Rue is French for Street…Bourbon Street
Rue Bourbon is one of the most famous landmarks in the world. Bourbon Street is in the French Quarter in NOLA. For at least a couple hundred years the French Quarter and Bourbon Street have been a welcoming point for tens of thousands world travelers. Today Bourbon Street is home to. Never ending celebration of life and all things wild.
1700 to 1880
The French claimed Louisiana in the 1690s, and Jean Baptiste Le Moyne de Bienville was appointed Director General in charge of developing a colony in the territory. He founded New Orleans in 1718. In 1721, the royal engineer Adrien de Pauger designed the city’s street layout. He named the streets after French royal houses and Catholic saints. He paid homage to France’s ruling family, the House of Bourbon, with the naming of Bourbon Street.
New Orleans was given to the Spanish in 1763 following the Seven Years War. In 1788, fire destroyed 80 percent of the city’s buildings. The Spanish rebuilt many of the damaged structures, which are still standing today. For this reason, Bourbon Street and the French Quarter display Spanish and French influence
Following a brief restoration of French rule, the Americans gained control of the colony with the 1803 Louisiana Purchase. They translated the French street names into English, with Rue Bourbon becoming Bourbon Street.
From Upper Class Residential Area to Red Light District
The French Quarter was central to this image of cultural legacy and became the best-known part of the city. Recent arrivals in New Orleans criticized the perceived loose morals of the Creoles, a perception that drew many travelers to New Orleans to drink, gamble and visit the city’s brothels, beginning in the 1880s.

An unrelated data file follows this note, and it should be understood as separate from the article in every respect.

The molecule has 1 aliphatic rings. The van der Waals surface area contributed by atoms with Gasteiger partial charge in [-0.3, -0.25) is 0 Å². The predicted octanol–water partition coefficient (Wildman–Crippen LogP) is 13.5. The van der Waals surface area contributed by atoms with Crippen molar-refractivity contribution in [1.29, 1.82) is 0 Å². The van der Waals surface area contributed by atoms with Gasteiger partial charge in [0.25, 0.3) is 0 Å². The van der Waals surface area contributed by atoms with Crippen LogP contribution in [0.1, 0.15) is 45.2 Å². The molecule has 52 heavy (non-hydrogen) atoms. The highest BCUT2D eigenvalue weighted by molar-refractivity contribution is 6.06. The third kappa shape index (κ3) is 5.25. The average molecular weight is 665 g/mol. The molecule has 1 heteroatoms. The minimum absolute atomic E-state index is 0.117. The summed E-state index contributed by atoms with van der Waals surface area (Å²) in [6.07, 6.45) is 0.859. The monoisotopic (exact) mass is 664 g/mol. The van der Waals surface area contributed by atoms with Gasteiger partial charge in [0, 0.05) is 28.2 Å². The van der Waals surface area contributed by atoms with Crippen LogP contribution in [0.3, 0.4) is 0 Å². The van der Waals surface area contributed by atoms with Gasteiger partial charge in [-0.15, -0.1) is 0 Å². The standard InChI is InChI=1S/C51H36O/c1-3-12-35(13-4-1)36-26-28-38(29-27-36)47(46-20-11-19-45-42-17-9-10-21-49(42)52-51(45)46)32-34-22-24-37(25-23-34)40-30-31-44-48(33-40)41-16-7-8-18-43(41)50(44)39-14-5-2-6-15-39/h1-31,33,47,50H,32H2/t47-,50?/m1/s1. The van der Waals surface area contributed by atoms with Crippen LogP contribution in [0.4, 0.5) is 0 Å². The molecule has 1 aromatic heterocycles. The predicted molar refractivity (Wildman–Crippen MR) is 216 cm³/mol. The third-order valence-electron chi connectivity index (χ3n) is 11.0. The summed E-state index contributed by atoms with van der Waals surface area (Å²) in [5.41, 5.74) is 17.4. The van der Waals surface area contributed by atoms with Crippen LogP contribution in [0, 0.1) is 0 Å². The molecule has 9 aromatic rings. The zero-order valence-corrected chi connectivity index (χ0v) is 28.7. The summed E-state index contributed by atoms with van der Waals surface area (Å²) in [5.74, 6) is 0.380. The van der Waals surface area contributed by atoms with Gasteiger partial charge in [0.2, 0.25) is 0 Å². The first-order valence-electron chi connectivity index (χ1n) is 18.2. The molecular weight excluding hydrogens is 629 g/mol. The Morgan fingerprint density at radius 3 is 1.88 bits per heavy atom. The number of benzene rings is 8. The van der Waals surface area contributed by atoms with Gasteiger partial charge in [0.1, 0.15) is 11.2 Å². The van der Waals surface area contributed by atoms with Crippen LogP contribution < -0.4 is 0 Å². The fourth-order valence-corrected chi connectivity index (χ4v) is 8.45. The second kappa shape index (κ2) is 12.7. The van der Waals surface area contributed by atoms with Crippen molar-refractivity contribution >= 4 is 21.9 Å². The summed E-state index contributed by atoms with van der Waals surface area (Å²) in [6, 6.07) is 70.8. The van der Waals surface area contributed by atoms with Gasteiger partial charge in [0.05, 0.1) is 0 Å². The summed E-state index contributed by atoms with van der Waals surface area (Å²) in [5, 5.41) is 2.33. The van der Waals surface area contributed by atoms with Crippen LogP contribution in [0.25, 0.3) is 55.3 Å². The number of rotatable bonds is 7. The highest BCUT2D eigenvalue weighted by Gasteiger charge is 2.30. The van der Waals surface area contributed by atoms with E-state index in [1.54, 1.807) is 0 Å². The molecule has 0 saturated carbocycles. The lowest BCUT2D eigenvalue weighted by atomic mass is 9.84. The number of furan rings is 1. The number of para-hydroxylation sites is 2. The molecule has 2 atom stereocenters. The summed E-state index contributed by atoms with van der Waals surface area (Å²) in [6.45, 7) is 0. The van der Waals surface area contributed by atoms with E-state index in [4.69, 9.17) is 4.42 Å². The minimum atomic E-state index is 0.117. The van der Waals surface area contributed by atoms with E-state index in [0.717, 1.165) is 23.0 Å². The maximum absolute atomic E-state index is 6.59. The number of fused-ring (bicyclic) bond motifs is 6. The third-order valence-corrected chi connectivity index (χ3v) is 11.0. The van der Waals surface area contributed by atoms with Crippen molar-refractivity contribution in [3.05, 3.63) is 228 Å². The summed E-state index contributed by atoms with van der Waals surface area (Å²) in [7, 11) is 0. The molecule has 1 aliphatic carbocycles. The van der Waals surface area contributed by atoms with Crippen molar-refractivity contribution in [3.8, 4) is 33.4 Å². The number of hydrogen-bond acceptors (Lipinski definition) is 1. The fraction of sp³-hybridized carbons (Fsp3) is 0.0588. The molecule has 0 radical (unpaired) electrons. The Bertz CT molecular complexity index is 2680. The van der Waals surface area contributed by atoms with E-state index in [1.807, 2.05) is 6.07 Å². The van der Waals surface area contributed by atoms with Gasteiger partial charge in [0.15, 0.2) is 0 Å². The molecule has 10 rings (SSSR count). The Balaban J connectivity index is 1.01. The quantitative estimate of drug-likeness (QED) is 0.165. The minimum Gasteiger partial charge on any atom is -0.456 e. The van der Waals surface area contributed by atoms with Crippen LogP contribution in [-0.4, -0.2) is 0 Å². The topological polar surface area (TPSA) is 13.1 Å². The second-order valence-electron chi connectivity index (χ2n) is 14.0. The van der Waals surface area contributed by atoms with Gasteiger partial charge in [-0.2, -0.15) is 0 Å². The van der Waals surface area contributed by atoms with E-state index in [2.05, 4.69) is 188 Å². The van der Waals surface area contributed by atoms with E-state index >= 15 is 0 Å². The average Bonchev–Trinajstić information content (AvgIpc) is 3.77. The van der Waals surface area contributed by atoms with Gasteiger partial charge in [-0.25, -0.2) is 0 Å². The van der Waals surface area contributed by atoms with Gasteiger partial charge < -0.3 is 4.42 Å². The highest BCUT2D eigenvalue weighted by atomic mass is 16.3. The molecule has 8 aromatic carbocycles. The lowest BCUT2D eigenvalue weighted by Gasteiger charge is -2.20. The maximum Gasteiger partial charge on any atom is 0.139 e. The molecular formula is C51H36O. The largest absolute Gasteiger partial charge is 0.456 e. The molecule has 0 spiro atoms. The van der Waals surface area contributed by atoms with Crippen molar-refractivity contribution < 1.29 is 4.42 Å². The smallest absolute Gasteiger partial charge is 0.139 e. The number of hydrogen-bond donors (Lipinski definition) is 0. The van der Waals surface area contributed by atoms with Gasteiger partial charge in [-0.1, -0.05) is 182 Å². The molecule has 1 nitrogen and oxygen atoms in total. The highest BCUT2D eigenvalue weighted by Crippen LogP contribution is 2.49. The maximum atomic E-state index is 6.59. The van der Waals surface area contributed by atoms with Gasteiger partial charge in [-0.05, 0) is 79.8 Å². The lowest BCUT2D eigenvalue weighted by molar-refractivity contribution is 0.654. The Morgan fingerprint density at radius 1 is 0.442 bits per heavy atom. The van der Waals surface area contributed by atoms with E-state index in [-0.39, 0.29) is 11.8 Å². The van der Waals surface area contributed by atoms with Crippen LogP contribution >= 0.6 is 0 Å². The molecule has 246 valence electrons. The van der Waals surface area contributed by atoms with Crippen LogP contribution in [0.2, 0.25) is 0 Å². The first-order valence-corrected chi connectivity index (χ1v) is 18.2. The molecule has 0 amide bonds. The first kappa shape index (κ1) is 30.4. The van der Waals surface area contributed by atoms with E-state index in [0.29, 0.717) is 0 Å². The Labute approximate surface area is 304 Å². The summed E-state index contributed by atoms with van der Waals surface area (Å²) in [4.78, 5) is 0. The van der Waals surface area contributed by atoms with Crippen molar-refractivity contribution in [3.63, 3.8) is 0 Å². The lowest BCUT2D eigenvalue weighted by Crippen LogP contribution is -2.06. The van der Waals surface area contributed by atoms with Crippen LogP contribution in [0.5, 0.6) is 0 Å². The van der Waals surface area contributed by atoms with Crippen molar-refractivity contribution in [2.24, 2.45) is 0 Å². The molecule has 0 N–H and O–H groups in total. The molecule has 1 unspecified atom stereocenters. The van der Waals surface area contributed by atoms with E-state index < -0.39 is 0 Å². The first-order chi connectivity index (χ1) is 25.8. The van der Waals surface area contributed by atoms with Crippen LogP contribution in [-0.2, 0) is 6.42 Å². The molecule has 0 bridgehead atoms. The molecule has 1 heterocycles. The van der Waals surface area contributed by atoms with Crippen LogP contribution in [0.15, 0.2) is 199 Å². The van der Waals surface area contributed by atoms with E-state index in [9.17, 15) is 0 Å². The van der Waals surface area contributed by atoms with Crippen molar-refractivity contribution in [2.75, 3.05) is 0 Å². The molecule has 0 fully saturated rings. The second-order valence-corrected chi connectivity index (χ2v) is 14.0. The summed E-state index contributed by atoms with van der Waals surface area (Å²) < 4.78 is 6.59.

Bourbon Street was a premier residential area prior to 1900. This changed in the late 1800s and early 1900s, when the Storyville red-light district was constructed on Basin Street adjacent to the French Quarter. The area became known for prostitution, gambling and vaudeville acts.
Jazz is said to have developed here, with artists such as King Oliver and Jelly Roll Morton musical entertainment at the brothels.
This was also the era when some of New Orleans’ most famous restaurants were founded, including Galatoire’s, located at 209 Bourbon Street. Established in 1905, it was known for years by its characteristic line snaking down Bourbon Street, patrons waited for hours just to get a table — especially on Fridays.
Before World War II, the French Quarter was emerging as a major asset to the city’s economy. However, during WWII, the wartime influx of people, property owners opened adult-centered nightclubs to capitalize on the city’s risqué image. Wartime Bourbon Street was memorably depicted in Erle Stanley Gardner’s detective novel Owls Don’t Blink.
After the war, Bourbon Street became the new Storyville in terms of reputation. By the 1940s and 1950s, nightclubs lined Bourbon Street. Over 50 different burlesque shows, striptease acts and exotic dancers could be found.
Walk this way… on life’s wild side on Bourbon Street.
Debora Ragland Buerk
The Write Stuff
Looking at life from a different POV.
Learn more about the history of the French Quarter on Wikipedia.